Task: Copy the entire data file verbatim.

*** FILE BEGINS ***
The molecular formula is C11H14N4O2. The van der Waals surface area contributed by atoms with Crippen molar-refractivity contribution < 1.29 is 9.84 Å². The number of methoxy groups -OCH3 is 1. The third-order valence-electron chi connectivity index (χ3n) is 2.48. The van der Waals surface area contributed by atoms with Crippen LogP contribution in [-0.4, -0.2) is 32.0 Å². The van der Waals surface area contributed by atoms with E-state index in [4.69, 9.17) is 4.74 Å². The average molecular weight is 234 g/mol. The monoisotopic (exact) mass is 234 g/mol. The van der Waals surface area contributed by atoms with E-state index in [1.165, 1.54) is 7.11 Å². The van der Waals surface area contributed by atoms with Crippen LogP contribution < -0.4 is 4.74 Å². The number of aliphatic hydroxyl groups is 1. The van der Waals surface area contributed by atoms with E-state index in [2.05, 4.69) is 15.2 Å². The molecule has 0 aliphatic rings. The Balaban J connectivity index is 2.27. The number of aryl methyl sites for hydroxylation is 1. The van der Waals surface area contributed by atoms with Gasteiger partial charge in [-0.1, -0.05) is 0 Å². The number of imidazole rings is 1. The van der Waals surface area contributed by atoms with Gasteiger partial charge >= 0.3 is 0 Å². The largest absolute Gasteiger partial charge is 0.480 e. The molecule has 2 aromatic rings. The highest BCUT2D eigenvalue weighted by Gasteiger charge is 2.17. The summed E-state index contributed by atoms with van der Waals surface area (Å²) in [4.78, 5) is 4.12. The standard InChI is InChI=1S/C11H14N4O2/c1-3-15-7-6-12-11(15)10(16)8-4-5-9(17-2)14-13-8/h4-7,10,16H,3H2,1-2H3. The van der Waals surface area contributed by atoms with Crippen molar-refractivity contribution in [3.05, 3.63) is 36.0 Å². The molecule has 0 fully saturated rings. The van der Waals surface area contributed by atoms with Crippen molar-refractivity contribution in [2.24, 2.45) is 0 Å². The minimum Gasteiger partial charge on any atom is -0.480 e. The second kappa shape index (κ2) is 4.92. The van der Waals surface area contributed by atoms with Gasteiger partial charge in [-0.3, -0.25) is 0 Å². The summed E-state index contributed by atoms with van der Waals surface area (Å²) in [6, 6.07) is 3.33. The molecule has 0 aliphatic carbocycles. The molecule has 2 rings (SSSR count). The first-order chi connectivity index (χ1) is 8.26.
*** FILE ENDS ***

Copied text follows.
The molecular formula is C11H14N4O2. The van der Waals surface area contributed by atoms with Crippen molar-refractivity contribution < 1.29 is 9.84 Å². The number of methoxy groups -OCH3 is 1. The third-order valence-electron chi connectivity index (χ3n) is 2.48. The van der Waals surface area contributed by atoms with Crippen LogP contribution in [-0.4, -0.2) is 32.0 Å². The van der Waals surface area contributed by atoms with E-state index in [4.69, 9.17) is 4.74 Å². The average molecular weight is 234 g/mol. The monoisotopic (exact) mass is 234 g/mol. The van der Waals surface area contributed by atoms with E-state index in [1.165, 1.54) is 7.11 Å². The van der Waals surface area contributed by atoms with Crippen LogP contribution < -0.4 is 4.74 Å². The number of aliphatic hydroxyl groups is 1. The van der Waals surface area contributed by atoms with E-state index in [2.05, 4.69) is 15.2 Å². The molecule has 0 aliphatic rings. The Balaban J connectivity index is 2.27. The number of aryl methyl sites for hydroxylation is 1. The van der Waals surface area contributed by atoms with Gasteiger partial charge in [-0.1, -0.05) is 0 Å². The number of imidazole rings is 1. The van der Waals surface area contributed by atoms with Gasteiger partial charge >= 0.3 is 0 Å². The largest absolute Gasteiger partial charge is 0.480 e. The molecule has 2 aromatic rings. The highest BCUT2D eigenvalue weighted by Gasteiger charge is 2.17. The summed E-state index contributed by atoms with van der Waals surface area (Å²) in [4.78, 5) is 4.12. The standard InChI is InChI=1S/C11H14N4O2/c1-3-15-7-6-12-11(15)10(16)8-4-5-9(17-2)14-13-8/h4-7,10,16H,3H2,1-2H3. The van der Waals surface area contributed by atoms with Crippen molar-refractivity contribution in [3.05, 3.63) is 36.0 Å². The molecule has 0 fully saturated rings. The van der Waals surface area contributed by atoms with Crippen molar-refractivity contribution in [2.24, 2.45) is 0 Å². The minimum Gasteiger partial charge on any atom is -0.480 e. The second kappa shape index (κ2) is 4.92. The van der Waals surface area contributed by atoms with Gasteiger partial charge in [-0.3, -0.25) is 0 Å². The summed E-state index contributed by atoms with van der Waals surface area (Å²) in [6, 6.07) is 3.33. The molecule has 0 aliphatic carbocycles. The molecule has 2 rings (SSSR count). The first-order chi connectivity index (χ1) is 8.26.